Audio and Video content on Economist.com requires a browser that can handle iFrames. OVER 40,000 Americans committed suicide in 2012: approximately one death...
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Rat Park drug experiment cartoon – Stuart McMillen comics

Rat Park drug experiment cartoon – Stuart McMillen comics | Criminology and Economic Theory | Scoop.it
Comic about a classic experiment into drug addiction science: Rat Park. Would rats choose to take drugs if given a stimulating environment and company?
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File-sharing site The Pirate Bay back online with reports of 'staff' rifts

File-sharing site The Pirate Bay back online with reports of 'staff' rifts | Criminology and Economic Theory | Scoop.it
It's up and running again with a few modifications, though some "staff" aren't exactly happy about it.
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Kyle May's comment, February 2, 3:50 AM
I see pirating as one of those 'grey crimes' such as smoking pot has become nowadays. You're not 'hurting' anyone by doing it, there is no harm done. Yet, it's still illegal. Do not get me wrong, I don't mean to say legalize pot, because it has addictive properties and can potentially lead to addictive nature, but pirating has no addictive nature. It's the transfer of data, of ideas, for free, rather than a monetary transaction. For those who are poor in college, it could make life easier. It is letting you keep the money that you would have spent on the product to save for something else. The opportunity cost is reduced greatly by this. I really do think that this service is a victimless crime.
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The economics of optimism

The economics of optimism | Criminology and Economic Theory | Scoop.it
“THE lives of people in poor countries will improve faster in the next 15 years than at any other time in history. And their lives will improve more than anyone...
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Black teens who commit a few crimes go to jail as often as white teens who commit dozens

Black teens who commit a few crimes go to jail as often as white teens who commit dozens | Criminology and Economic Theory | Scoop.it
How the rise in juvenile detention disproportionately affected black teens.

Via Jocelyn Stoller
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Kyle May's comment, February 2, 3:12 AM
I think this article is very interesting in outlining how race can impact your sentence. Like in more recent times, there was a young white male who killed 4 people driving under the influence and got off with 10 years probation for being "Rich" and since he was rich, he didn't know the consequences of his actions. (http://newsfeed.time.com/2013/12/12/the-affluenza-defense-judge-rules-rich-kids-rich-kid-ness-makes-him-not-liable-for-deadly-drunk-driving-accident/) If it had been a poor black or hispanic kid, who wasn't "rich" or even if he was - I doubt they would have gotten such leniency.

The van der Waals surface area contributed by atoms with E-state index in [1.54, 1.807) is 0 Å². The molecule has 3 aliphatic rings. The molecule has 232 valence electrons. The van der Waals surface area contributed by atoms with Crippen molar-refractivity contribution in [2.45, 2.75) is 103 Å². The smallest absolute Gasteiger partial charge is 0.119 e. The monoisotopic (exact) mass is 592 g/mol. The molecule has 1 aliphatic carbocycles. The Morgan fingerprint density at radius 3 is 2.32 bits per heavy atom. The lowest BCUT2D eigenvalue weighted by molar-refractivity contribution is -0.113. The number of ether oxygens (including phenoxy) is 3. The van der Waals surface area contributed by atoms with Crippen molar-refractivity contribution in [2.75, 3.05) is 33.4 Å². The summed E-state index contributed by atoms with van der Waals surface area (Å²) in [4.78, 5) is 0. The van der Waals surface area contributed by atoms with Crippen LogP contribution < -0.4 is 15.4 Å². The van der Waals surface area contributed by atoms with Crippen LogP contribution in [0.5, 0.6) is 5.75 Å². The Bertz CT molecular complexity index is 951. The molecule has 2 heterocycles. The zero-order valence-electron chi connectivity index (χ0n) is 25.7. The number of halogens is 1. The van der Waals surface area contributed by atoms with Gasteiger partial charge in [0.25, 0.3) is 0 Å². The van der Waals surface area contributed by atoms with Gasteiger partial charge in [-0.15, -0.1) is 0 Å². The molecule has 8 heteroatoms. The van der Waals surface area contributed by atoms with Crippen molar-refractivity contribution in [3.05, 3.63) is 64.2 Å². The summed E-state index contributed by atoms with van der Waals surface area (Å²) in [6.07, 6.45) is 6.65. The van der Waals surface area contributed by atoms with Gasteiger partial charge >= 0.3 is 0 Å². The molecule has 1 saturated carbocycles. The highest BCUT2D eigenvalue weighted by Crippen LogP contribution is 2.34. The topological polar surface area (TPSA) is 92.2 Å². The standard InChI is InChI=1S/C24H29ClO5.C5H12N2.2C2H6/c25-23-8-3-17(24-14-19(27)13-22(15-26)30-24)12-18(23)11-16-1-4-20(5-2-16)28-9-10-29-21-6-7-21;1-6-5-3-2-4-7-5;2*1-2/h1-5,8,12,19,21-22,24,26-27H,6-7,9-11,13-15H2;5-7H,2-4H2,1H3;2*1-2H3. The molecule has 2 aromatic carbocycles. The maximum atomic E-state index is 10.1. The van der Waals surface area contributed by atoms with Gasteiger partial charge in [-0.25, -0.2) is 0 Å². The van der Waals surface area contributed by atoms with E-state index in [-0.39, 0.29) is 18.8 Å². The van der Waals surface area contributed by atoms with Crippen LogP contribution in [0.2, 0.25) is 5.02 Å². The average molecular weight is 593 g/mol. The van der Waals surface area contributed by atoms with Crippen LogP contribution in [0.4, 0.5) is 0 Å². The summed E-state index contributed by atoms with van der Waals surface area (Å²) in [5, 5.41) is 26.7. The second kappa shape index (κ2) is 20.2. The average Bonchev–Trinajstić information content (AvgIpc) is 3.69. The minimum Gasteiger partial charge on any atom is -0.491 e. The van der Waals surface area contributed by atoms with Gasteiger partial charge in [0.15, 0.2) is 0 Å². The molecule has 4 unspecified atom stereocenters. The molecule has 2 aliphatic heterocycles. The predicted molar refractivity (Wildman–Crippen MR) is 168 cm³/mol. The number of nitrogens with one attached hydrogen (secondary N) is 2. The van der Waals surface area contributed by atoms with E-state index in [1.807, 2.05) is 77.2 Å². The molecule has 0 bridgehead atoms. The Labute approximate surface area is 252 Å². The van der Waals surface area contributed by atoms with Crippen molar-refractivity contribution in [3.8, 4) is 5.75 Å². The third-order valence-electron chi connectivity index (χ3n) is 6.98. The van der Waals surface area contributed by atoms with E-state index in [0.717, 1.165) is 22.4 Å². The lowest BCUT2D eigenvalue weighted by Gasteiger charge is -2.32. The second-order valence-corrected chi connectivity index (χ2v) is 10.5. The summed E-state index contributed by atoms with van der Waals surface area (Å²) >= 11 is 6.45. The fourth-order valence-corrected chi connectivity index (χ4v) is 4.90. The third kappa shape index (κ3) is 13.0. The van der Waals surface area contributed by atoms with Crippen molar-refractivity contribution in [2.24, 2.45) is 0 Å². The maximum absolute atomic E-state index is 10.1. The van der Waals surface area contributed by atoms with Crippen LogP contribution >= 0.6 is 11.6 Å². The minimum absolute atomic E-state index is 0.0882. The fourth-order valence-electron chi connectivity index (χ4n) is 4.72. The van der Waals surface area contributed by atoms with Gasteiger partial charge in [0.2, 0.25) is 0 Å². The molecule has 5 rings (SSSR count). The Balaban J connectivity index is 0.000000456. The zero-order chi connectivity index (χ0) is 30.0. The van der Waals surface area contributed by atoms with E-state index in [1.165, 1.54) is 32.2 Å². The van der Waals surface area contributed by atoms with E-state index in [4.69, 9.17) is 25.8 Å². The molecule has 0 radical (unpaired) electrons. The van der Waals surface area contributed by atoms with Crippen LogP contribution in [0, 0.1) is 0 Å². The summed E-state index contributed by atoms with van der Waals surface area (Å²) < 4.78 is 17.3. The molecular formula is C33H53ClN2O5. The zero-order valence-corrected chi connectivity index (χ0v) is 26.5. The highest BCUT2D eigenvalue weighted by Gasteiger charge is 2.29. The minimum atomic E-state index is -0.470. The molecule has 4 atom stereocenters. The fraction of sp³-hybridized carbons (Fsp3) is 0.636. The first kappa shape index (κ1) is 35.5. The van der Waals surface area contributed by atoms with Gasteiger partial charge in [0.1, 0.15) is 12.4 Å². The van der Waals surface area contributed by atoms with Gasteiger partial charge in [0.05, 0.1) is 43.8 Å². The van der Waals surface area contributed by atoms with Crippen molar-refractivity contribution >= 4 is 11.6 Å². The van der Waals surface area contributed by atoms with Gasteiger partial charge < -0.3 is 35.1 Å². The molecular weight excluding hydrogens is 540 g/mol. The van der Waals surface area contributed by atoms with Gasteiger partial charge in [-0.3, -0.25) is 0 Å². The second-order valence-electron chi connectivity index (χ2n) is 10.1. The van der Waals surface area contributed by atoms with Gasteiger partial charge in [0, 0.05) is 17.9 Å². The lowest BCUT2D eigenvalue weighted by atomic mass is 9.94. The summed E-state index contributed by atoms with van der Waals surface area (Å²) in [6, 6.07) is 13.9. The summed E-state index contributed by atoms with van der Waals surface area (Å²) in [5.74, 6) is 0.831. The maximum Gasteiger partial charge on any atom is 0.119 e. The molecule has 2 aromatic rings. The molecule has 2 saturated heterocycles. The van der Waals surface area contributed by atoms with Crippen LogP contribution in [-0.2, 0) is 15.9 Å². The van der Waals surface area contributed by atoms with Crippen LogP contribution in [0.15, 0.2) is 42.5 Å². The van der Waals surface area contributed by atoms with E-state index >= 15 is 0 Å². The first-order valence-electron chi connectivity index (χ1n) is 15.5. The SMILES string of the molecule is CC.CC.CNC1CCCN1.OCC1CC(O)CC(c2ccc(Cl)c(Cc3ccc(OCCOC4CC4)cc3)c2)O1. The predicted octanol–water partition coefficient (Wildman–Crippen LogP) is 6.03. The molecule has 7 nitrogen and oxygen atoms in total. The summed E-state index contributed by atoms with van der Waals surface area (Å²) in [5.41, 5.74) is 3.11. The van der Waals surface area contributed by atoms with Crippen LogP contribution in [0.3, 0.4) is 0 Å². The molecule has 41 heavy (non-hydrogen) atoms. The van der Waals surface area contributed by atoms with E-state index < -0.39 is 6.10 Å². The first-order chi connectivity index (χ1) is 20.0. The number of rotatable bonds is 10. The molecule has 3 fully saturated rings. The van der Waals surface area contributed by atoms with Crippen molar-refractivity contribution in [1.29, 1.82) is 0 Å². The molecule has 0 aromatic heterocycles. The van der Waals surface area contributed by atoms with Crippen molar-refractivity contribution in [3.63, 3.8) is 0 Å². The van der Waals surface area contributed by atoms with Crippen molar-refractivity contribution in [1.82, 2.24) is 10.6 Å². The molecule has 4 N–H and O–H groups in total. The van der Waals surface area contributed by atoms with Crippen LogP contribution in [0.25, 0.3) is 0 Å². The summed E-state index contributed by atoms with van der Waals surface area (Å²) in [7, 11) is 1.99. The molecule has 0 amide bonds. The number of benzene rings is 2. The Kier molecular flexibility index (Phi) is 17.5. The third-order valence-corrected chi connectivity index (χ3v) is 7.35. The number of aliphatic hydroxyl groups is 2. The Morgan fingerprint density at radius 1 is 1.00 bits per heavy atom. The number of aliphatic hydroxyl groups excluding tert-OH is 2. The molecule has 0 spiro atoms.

Megan Earle's comment, February 2, 6:09 PM
Its shocking to me that racial differences are still so influential when it comes to crimes and sentencing. When I read the graph and saw that of white boys who commit 25 crimes, 40% are imprisoned and minority boys who commit the same number, 60% are incarcerated I was shocked. As our society has evolved I would not have thought the discrepancy would be that large still. It shows how far our society still has to go in terms of equality.
Rob Duke's comment, February 2, 6:12 PM
Yes, it shows up again and again in aggregate number research, but when we look at the micro level "does this officer seem to discriminate?"; or, "did this judge not have a reasonable reason for letting this person off light; or strictly enforcing this law?" we can't pinpoint where the discrimination takes place....
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Prisons reach court-ordered inmate levels a year ahead of schedule

Prisons reach court-ordered inmate levels a year ahead of schedule | Criminology and Economic Theory | Scoop.it
California’s prison population has hit the court-ordered benchmark of 137.5 percent of capacity, more than one year before the deadline. Although the population inside the state’s 34 adult prisons fluctuates, the development is seen as a sign that the state is making steady progress toward cutting inmate populations.
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DERRICK NELSON's comment, February 1, 4:21 AM
Finally, an initiative that worked in improving the jail population by decreasing inmate numbers. Proposition 47 impact the community of California by causing the releasing of incarcerated family members back into the population and hopefully be productive members of society.
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A Federal Court Considers Whether We Have a Right to Tell the Truth

A Federal Court Considers Whether We Have a Right to Tell the Truth | Criminology and Economic Theory | Scoop.it
First Amendment cases often deal with the fringes of free speech, forcing courts to scrutinize expression that might, on first glance, seem pretty worthless. In the last few years, the Supreme Court has constructed constitutional protections for dogfighting videos, funeral protests, violent video games, and outright lies. This month, however,...
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Chad Kaestle's comment, January 31, 4:24 PM
I agree with this line of thinking. If something is proven to be untrue but still is available out there in uncorrected form, it can negatively impact someone's reputation. The press outlets often like to be the first to get the story and put out raw information, and later, when it may no longer be newsworthy, or a correction is in order, they are not always as quick to do so (though some are). I think the California law allowing people to restrict what they wrote prior to turning 18 is good in that, if they said something that could be negatively-construed, it should not necessarily be held against them by an future employer due to their age and inexperience at the time.
DERRICK NELSON's comment, February 1, 4:58 AM
The 1st amendment is a very powerful and controversial issue. It can make things complicated in the realm of what can and should be said. I agree with the article that people should have the right to delete anything on search engines that was published turning out to be false pretenses. This same principle can and should be applied to news presses that released a story prematurely. Another segment should be written debunking the previous one if the subject records became expunged.